October Legistlative UpdateState Administrative Board Approves Aramark Contract
Despite strong and reasoned opposition from MAGE, on September 30, the State Administrative Board unanimously approved contracting out prison food services to Aramark. During the subsequent 60 days, Aramark will hire staff to run kitchens and complete its contracts with food suppliers. Corrections spokesperson Russ Marlan said the company is expected to bring in some of its own employees but will also interview any current DOC food services workers who apply. Marlan also said the department is planning a special corrections officer school for displaced workers.
MAGE and other unions have continued to tell policymakers that food quality remains a concern and that food-related issues often trigger violent incidents. The anticipated high staff turnover and brief on-line training of Aramark employees is not conducive to safety for other prisoners, or for DOC staff.
Michigan’s Public Employment Sector Continues To Shrink
The report, Michigan’s Single State Recession and Its Effects on Public Employment, recently released by the Citizen Research Council (CMC) of Michigan, revealed striking cuts to Michigan’s public sector work force. The report showed that employment loss in local government accounts for most of the overall public sectors’ employment decline. The report also said K-12 education has lost nearly 16 percent of its jobs between 2000 and 2011. This is significant considering K-12 education comprises over 55 percent of local government. In the non-educational sectors, including public hospitals and general government, state government has dropped by 13 percent since 2001, while local government has declined by 8.4 percent. There have also been steep cuts in non-educational sectors such as the local police and fire protection. The cuts have helped drive down the state’s per capita income to among the lowest in the nation.
Snyder Signs Corrections Retirement Bill
On September 24, Governor Rick Snyder signed into law HB 4664 (PA 112, immediate effect.) The bill will allow the Department of Corrections to continue hiring retired corrections officers on a part-time basis to reduce overtime costs through September 30, 2015. The bill also states that a rehired corrections officer cannot be paid more than 80 percent of the maximum wages granted to a classified civil services employee who performs the same duties.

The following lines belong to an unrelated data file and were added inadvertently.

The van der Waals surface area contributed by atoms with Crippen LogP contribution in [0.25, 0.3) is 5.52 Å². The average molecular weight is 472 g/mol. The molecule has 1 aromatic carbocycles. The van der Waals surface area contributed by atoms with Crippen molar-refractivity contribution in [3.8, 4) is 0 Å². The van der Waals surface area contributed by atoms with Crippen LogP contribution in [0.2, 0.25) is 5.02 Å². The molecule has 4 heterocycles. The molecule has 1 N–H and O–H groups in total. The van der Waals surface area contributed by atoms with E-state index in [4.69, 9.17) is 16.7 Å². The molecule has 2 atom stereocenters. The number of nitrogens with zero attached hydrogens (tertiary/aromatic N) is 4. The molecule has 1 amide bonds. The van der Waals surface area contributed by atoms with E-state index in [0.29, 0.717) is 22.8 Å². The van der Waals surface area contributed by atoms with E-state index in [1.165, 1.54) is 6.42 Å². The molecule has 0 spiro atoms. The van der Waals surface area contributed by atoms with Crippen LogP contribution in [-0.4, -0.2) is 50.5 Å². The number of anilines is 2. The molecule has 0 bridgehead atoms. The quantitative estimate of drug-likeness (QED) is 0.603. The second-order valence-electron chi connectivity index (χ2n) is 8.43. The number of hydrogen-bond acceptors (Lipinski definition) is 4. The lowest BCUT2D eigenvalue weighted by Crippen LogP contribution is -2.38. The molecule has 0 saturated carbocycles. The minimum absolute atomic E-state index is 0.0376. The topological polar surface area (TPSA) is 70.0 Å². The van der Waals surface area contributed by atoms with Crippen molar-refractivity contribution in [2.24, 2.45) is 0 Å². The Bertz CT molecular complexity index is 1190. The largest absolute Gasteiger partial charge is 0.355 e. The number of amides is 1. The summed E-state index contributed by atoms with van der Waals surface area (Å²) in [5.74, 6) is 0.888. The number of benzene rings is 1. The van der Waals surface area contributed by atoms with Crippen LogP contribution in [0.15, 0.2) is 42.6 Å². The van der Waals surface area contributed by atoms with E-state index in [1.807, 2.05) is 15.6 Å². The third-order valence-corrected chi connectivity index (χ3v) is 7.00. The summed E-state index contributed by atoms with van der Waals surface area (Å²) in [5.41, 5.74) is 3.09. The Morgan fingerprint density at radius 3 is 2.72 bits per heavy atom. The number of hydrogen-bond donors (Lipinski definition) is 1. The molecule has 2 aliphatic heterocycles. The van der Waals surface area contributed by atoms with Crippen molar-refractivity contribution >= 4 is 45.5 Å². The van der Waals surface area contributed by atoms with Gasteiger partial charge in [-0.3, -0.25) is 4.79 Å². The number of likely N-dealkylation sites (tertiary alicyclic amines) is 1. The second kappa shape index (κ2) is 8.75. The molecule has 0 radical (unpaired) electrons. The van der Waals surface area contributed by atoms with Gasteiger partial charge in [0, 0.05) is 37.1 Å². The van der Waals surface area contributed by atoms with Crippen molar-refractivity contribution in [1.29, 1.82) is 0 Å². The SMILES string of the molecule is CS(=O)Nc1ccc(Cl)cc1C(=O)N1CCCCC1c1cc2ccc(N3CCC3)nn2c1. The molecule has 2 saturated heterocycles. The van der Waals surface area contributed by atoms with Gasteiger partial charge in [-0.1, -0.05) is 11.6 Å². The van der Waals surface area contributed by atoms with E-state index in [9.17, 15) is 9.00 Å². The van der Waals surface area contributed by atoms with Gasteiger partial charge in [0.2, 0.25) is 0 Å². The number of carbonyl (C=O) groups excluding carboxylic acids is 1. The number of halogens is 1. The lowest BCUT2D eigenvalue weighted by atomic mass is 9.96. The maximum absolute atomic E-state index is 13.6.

A similar bill passed last year, but with a September 30, 2013 sunset. Lawmakers extended the sunset two years as a way to continue participation in the program, as a money-saving effort.
Impact of Federal Government Shutdown on State Employees
It comes as a relief to see that the federal stalemate on budget is temporarily resolved. The state had begun the issuance of furlough notices to employee unions with workers partially or fully funded through federal money. At the Department of Military and Veterans Affairs, 900 military technicians have already been furloughed. Another 12,000 national guardsmen have seen their training and other duties suspended for now. The state had also declared a hiring freeze for federally funded program employees.
State Declines to Privatize 1,000 Prison Beds
The Department of Technology and Budget (DTMB) has announced that it will decline to put prisoners in a privately run correctional facility after bids came in at nearly $6 million over the state’s current costs. The state’s cost in providing services to the prisoners in question was $12.9 million in the first year. The lowest bid using the state facility was $20.9 million in the first year, and the lowest bid using a private facility was $18.6 million.
However, MAGE does not believe this issue will just go away and is keeping a watchful eye on it.
By: Ellen Hoekstra and Todd Tennis, Capitol Services, Inc.